Odessey and Oracle was their only cohesive full-length platter (the first album was largely pasted together from singles and covers). A near-masterpiece of pop/psychedelia, it showed the group reaching new levels of sophistication in composition and performance, finally branching out beyond strictly romantic themes into more varied lyrical territory. Rolling Stone Magazine named Odessey and Oracle (2003) one of the 500 Greatest Albums Of All Time
The Zombies had been defunct for some time when one of the tracks from Odessey, “Time of the Season,” was released as a single, almost as an afterthought. It took off in early 1969 to become their biggest hit, but the members resisted temptations to re-form, leading to a couple of bizarre tours in the late ’60s by bogus “Zombies” with no relation to the original group. By this time, Rod Argent was already recording as the leader of Argent, which went in a harder rock direction than the Zombies. After a spell as an insurance clerk, Colin Blunstone had some success (more in Britain than America) in the early ’70s as a solo vocalist, with material that often amounted to soft rock variations on the Zombies sound.
Much more influential than their commercial success would indicate, echoes of the Zombies’ innovations can be heard in the Doors, the Byrds, the Left Banke, the Kinks, and many others. After a long period during which most of their work was out of print, virtually all of their recordings have been restored to availability on CD. Blunstone and Argent reunited for an album, Out of the Shadows, and toured together in 2003 as Blunstone & Argent, playing live shows into 2004 when they began gigging again as the Zombies, with an album and DVD set, Live at the Bloomsbury Theatre, appearing under that name in 2005. To honor the 40th anniversary of Odessey and Oracle, the four surviving original members of the group reunited for a series of three concerts at London’s Shepherd’s Bush Empire Theatre in March of 2008, with a CD and DVD set of the shows hitting the market later that summer. A new studio album, Breathe Out, Breathe In, attributed to the Zombies featuring Colin Blunstone & Rod Argent, appeared in 2011.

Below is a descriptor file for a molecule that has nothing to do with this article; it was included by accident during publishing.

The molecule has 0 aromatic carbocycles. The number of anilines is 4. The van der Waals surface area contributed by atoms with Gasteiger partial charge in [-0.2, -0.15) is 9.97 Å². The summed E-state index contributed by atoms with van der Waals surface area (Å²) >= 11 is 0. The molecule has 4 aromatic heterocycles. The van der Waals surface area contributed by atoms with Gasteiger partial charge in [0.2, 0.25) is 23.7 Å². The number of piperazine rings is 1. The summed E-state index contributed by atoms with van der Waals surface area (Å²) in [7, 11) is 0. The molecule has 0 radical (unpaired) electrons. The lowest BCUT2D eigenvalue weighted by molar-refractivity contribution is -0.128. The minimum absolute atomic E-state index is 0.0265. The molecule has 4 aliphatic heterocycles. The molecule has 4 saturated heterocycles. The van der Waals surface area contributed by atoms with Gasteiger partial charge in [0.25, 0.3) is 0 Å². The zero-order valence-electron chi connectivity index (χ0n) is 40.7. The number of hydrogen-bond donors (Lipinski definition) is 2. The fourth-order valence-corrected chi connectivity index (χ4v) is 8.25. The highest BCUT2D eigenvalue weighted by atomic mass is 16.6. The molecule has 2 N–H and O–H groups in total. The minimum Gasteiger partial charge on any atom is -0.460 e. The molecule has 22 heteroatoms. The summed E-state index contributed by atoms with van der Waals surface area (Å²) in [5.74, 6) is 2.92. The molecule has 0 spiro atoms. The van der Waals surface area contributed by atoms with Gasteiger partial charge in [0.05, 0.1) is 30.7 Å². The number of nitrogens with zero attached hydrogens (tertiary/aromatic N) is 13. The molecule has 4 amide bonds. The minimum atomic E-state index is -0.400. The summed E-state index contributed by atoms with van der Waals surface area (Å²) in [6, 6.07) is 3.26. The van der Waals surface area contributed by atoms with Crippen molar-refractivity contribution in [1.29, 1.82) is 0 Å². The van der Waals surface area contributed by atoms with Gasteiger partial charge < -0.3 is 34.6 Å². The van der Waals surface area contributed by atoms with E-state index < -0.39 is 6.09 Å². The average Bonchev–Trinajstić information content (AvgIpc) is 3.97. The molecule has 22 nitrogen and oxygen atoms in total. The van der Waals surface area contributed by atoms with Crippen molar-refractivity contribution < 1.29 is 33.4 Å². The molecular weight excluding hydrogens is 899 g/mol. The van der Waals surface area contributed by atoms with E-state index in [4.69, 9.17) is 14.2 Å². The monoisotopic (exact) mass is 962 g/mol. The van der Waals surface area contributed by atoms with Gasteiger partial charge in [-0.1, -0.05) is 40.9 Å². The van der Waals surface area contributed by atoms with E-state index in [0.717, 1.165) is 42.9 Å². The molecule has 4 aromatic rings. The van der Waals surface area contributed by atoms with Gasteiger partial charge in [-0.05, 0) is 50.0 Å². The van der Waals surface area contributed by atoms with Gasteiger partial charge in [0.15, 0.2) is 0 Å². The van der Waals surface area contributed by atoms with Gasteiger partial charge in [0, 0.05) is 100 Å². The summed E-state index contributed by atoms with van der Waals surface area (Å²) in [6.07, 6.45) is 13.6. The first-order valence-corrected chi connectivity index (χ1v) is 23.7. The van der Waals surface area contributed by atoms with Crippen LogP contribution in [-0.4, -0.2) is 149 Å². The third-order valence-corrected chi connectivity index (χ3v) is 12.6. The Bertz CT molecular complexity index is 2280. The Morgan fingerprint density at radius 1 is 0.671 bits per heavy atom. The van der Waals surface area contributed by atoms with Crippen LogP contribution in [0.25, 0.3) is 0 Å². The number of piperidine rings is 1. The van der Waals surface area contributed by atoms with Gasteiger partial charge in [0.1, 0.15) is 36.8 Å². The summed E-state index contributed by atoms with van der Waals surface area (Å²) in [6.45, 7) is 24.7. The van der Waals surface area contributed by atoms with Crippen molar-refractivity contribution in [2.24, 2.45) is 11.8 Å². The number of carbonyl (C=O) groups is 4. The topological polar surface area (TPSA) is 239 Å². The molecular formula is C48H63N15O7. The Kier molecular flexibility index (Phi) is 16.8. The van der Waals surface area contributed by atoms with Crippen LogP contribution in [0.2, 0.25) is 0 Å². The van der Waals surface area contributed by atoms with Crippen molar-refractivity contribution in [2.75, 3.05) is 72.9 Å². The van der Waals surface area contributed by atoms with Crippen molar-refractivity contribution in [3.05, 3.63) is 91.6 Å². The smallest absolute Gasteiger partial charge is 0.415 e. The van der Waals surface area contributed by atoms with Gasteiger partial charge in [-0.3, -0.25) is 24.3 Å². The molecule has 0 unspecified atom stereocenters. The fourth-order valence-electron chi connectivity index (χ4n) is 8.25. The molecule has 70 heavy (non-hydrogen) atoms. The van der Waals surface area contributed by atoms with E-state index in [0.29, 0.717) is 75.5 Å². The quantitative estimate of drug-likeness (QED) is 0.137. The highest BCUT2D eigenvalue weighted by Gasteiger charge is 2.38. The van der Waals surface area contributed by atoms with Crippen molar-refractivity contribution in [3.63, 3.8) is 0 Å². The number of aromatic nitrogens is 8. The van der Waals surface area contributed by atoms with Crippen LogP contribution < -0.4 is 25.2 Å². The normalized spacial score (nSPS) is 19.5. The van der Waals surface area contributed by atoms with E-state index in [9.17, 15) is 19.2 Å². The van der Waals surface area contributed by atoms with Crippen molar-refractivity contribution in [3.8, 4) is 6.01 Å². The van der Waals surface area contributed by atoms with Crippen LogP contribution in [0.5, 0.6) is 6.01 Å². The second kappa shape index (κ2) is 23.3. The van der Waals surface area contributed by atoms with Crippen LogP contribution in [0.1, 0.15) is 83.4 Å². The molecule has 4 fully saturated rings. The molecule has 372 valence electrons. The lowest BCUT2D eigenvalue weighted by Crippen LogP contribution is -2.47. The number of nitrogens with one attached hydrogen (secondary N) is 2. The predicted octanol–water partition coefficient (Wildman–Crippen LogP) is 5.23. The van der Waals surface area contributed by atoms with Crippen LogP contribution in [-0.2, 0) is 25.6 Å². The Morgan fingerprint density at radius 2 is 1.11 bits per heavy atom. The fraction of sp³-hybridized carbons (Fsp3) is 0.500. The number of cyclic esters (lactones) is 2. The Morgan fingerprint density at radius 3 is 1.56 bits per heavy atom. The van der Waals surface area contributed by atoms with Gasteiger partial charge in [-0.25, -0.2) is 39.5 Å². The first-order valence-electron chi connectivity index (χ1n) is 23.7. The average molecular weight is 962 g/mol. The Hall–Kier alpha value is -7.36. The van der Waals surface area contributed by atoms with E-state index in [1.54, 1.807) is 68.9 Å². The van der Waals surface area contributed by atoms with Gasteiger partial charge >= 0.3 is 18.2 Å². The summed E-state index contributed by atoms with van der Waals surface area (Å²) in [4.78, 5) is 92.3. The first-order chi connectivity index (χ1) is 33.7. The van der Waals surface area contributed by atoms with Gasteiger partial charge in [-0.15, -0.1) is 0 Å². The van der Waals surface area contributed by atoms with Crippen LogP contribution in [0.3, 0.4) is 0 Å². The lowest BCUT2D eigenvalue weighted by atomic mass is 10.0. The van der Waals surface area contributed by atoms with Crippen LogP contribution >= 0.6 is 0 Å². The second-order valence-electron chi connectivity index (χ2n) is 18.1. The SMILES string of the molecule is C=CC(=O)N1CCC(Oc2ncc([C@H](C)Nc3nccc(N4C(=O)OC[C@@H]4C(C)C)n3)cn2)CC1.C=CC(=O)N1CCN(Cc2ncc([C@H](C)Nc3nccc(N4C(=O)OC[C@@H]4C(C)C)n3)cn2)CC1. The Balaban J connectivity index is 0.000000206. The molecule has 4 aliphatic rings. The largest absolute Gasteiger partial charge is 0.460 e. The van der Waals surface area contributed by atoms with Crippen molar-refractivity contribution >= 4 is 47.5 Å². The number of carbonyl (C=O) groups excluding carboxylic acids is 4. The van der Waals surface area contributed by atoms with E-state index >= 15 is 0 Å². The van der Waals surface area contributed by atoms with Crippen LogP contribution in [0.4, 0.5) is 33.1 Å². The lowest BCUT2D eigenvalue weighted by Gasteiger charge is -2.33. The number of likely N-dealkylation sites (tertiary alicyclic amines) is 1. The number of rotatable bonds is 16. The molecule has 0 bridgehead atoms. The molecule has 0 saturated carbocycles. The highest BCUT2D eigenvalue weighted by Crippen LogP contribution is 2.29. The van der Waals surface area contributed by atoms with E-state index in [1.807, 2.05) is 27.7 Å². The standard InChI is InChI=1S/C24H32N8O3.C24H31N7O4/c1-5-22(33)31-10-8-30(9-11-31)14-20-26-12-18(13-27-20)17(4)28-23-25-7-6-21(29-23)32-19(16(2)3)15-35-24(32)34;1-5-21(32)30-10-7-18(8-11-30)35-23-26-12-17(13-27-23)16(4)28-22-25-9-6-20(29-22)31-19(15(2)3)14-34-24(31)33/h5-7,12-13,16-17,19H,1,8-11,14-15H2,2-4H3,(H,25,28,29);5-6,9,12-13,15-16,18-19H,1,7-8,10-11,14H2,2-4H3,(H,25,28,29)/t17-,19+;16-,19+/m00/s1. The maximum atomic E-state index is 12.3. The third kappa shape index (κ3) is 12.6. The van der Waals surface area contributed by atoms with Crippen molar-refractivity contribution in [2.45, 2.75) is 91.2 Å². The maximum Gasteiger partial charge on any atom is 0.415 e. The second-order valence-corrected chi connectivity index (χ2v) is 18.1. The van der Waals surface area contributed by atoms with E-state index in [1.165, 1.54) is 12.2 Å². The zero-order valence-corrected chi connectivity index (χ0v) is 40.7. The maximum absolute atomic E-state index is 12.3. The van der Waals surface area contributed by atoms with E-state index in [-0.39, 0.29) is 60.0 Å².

The moniker was pared down to the Zombies for 2015’s Still Got That Hunger, an album of new tunes from a lineup anchored by Argent and Blunstone and featuring guitarist Tom Toomey, bassist Jim Rodford, and drummer Steve Rodford. The Still Got That Hunger lineup toured in tandem with the Argent, Blunstone, White, and Grundy edition, presenting a show in which the original members performed Odessey and Oracle in full, followed by a set of new material from the most recent lineup.